NBC: Obama Campaign Has 'One More Item' to Add to 'Greatest Hits Reel Against Romney'

Sounding like an Obama campaign spokesman on Thursday's NBC Today, correspondent Peter Alexander touted how a recent gaffe by Mitt Romney was "not the first time...Remember that he said corporations are people, or there was the $10,000 bet during the debate."

Alexander proclaimed it to be, "just one more item that could go on to the president's re-election campaign team's greatest hits reel against Romney." At the top of the broadcast, co-host Ann Curry hyped: "GOP frontrunner Mitt Romney deals with a backlash to this controversial comment." The edited sound bite that followed ignored the full context of Romney's remark: "I'm not concerned about the very poor, we have a safety net there."

Later, Alexander's report featured a longer clip: "I'm not concerned about the very poor. We have a safety net there, if it needs repair, I'll fix it. I'm not concerned about the very rich, they're doing just fine. I'm concerned about the very heart of America."

In an effort to pile on, Alexander highlighted Romney being confronted by gay activists as another "distraction" for his campaign: "He was greeted in Minnesota by a pair of glitter bombs from gay rights protesters."

Here is a portion of the February 2 segment:

7:03AM ET

(...)

ALEXANDER: Back here on the trail, frontrunner Mitt Romney stumbled out of the gate of staging his Las Vegas arrival.

MITT ROMNEY: I'm so happy to be back in Nevada.

[ON-SCREEN HEADLINE: "I'm Not Concerned About The Very Poor"; Romney Under Fire For Comments On Heart of America]
    
ALEXANDER: Romney and his team are now in damage control mode after this comment Wednesday that unleashed a firestorm of criticism.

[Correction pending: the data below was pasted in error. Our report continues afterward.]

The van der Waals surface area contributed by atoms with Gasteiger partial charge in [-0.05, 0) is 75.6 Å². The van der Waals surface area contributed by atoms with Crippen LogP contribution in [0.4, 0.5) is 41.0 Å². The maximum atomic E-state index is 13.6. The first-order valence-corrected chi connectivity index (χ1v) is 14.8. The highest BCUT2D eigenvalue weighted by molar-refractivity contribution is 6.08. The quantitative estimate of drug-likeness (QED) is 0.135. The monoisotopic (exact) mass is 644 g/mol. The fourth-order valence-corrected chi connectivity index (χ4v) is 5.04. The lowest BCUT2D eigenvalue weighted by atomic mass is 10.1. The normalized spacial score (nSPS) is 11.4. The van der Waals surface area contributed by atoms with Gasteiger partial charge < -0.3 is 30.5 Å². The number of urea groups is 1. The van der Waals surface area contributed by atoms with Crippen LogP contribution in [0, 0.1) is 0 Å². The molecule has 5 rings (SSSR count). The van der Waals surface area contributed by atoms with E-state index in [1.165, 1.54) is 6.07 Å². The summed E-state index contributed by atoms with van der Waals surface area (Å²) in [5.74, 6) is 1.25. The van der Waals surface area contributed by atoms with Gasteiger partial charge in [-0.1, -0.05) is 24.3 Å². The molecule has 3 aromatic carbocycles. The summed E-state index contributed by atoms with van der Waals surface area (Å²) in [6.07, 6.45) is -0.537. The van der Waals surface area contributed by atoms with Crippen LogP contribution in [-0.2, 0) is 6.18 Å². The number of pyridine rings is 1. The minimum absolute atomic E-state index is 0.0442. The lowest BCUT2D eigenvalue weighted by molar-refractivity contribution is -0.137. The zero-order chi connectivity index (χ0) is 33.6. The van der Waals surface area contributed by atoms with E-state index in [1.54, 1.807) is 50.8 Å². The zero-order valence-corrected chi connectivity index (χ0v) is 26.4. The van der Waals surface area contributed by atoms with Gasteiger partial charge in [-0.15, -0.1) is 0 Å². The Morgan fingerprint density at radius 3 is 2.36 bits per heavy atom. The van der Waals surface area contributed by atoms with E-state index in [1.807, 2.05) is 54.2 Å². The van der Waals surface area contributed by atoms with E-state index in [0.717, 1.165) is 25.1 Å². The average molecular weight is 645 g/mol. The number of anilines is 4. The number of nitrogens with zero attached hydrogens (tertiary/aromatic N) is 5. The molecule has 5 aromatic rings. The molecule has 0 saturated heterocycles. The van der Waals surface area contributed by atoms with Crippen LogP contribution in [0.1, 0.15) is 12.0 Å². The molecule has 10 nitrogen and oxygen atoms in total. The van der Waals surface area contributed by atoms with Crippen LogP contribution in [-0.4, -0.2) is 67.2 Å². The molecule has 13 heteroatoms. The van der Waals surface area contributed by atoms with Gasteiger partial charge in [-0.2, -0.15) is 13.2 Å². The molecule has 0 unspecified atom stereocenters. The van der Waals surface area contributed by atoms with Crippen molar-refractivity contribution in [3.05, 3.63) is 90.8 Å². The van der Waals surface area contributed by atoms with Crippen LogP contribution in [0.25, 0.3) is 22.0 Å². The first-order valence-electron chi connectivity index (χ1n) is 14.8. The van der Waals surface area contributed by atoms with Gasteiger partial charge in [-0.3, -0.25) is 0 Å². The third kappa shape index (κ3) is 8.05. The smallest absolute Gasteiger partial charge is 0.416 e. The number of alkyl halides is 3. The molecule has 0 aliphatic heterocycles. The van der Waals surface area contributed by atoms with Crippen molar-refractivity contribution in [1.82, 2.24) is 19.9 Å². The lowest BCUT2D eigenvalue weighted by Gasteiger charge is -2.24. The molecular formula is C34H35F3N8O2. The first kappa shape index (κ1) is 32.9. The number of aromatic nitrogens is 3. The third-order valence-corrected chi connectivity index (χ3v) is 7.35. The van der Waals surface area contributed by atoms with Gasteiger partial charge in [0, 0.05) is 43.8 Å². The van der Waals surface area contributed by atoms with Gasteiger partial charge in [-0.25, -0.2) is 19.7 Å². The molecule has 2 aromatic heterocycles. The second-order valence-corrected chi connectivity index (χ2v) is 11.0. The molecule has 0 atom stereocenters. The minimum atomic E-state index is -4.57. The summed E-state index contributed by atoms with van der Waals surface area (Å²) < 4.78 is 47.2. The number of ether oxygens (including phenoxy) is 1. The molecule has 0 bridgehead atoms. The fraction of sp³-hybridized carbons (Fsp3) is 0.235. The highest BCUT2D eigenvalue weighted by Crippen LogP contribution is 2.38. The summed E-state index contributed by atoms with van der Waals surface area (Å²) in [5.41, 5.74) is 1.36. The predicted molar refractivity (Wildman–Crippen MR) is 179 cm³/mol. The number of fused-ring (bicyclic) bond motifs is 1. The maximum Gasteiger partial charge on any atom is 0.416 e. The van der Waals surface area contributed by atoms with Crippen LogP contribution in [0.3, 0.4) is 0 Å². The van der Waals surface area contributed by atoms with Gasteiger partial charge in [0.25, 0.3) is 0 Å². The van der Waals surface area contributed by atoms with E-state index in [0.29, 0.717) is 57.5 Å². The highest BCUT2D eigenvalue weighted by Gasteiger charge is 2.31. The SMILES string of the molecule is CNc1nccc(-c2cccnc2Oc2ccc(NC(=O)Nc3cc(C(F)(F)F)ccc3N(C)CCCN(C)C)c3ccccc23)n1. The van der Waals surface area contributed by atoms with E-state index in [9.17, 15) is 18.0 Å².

ROMNEY: I'm not concerned about the very poor. We have a safety net there, if it needs repair, I'll fix it. I'm not concerned about the very rich, they're doing just fine. I'm concerned about the very heart of America.

ALEXANDER: Opponents and detractors pounced, with conservative websites lashing out. Including one headline that read, "What's Wrong With This Guy?" On his flight to Vegas, Romney quickly tried to explain himself.

ROMNEY: You've got to take the whole sentence, alright, as opposed to saying and then changing it just a little bit, because then it sounds very different.


ALEXANDER: Gingrich sure noticed.

GINGRICH: I am fed up with politicians in either party dividing Americans against each other. I am running to be the president of all the American people and I am concerned about all of the American people.

ALEXANDER: It wasn't Romney's only distraction of the day. He was greeted in Minnesota by a pair of glitter bombs from gay rights protesters.

ROMNEY: I'm happy for a little celebration. This is confetti. We just won Florida! We're just going to win the White House next!

ALEXANDER: And as for those gaffes, it's not the first time for Mitt Romney. Remember that he said corporations are people, or there was the $10,000 bet during the debate. And that's part of the problem, just one more item that could go on to the president's re-election campaign team's greatest hits reel against Romney. And it's one more thing that has conservatives, today Matt, scratching their heads.

LAUER: Alright, Peter Alexander in Las Vegas this morning. Peter thanks so much. 

Kyle Drennen
Kyle Drennen
Kyle Drennen is a News Analyst for MRC